We arrived at Skateland, the Derby Dolls' practice venue back then, where an unlikely shift change was about to occur. Deep in the heart of the San Fernando Valley, the parking lot was teeming with excited women waiting to begin practice, looking as though all they had in common were their ovaries and the skates slung over their shoulders. Strains of Christian rap music filtered out of the front doors, accompanying an exodus of teenaged holy rollers and making way for the entering derby hopefuls.

We met brainiacs, brickhouses, and will o' the' wisps. We laced up next to tattooed punk rockers and elementary school teachers, cops and reformed delinquents, loudmouths, and wallflowers. We were relieved to realize even though there were tough girls who embodied all our imagined fears, there were also plenty of others who looked just like us. They also skated just like us—which at that point, wasn't saying all that much.

Then again, back in our early days of skating, things weren't quite what they are today. This version of roller derby was so new and skaters were so scarce that if you showed up — Congratulations!

You were on a team. In more recent years, the standard of play has escalated to heights of athleticism scarcely imagined back when we first ironed out our strides. To watch a game today — with all the screaming fans, jarring collisions, and lightning strategy — and think, "Hey, I can do this starting tomorrow!" is truly a brave aspiration.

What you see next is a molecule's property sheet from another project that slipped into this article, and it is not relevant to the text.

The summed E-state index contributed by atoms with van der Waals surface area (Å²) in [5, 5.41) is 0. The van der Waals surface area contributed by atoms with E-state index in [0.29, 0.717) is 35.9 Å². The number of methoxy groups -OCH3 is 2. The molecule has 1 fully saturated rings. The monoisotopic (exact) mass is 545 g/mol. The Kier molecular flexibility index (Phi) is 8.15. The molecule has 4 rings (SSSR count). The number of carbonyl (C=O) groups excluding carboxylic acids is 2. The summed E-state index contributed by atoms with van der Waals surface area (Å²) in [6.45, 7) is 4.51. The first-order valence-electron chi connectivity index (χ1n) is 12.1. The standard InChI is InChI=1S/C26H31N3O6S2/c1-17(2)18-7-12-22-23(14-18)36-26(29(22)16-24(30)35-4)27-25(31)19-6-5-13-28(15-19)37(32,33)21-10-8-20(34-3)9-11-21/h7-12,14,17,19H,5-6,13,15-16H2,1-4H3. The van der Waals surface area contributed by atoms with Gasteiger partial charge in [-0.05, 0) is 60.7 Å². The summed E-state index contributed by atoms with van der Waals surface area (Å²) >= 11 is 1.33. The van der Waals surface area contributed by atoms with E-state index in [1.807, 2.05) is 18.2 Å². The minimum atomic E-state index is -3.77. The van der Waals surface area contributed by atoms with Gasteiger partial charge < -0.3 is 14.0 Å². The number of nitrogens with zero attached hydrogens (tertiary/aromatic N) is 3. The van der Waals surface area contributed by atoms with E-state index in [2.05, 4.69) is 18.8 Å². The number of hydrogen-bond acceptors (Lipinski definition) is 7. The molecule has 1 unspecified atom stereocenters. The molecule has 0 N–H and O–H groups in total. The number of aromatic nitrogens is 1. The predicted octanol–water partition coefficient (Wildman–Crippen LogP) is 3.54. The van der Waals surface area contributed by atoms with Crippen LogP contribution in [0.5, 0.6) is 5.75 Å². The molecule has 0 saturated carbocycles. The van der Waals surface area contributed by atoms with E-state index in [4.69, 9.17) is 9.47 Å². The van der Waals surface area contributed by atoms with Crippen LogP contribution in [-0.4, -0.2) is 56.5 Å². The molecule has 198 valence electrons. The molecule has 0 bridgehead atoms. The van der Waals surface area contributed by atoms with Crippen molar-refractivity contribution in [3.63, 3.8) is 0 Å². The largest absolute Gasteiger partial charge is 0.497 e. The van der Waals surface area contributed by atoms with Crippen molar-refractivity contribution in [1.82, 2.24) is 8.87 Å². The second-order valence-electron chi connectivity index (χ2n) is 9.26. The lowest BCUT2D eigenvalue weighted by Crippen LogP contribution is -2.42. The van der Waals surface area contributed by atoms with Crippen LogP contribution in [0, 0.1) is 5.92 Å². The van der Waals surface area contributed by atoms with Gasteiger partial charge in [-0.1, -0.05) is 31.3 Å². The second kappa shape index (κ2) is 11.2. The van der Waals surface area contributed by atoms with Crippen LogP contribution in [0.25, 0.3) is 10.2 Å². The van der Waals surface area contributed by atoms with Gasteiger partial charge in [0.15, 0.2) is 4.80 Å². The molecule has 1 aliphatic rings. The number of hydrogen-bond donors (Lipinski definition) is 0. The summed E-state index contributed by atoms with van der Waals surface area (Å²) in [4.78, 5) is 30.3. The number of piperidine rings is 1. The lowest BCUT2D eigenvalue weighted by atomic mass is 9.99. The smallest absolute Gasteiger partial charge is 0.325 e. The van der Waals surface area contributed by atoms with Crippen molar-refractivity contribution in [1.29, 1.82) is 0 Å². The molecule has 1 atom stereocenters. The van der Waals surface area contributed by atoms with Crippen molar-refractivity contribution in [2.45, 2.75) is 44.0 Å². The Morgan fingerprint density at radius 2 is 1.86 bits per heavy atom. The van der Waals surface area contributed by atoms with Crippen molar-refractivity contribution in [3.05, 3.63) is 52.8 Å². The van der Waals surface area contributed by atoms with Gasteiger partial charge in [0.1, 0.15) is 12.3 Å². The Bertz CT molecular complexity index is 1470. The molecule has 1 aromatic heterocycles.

The skaters in their war paint and personalized uniforms look like a gang straight out of The Warriors. They are intimidating.

The action is raw, and painful-looking. Bones are broken on a regular basis. This is something that people do for fun? You're damn right it is. Catch a skater coming off the track after a game and look in her eyes, and you'll see something confident and attractive. That's called pride. Tenacious new girls by the dozens step up every month to learn how to get that look for themselves.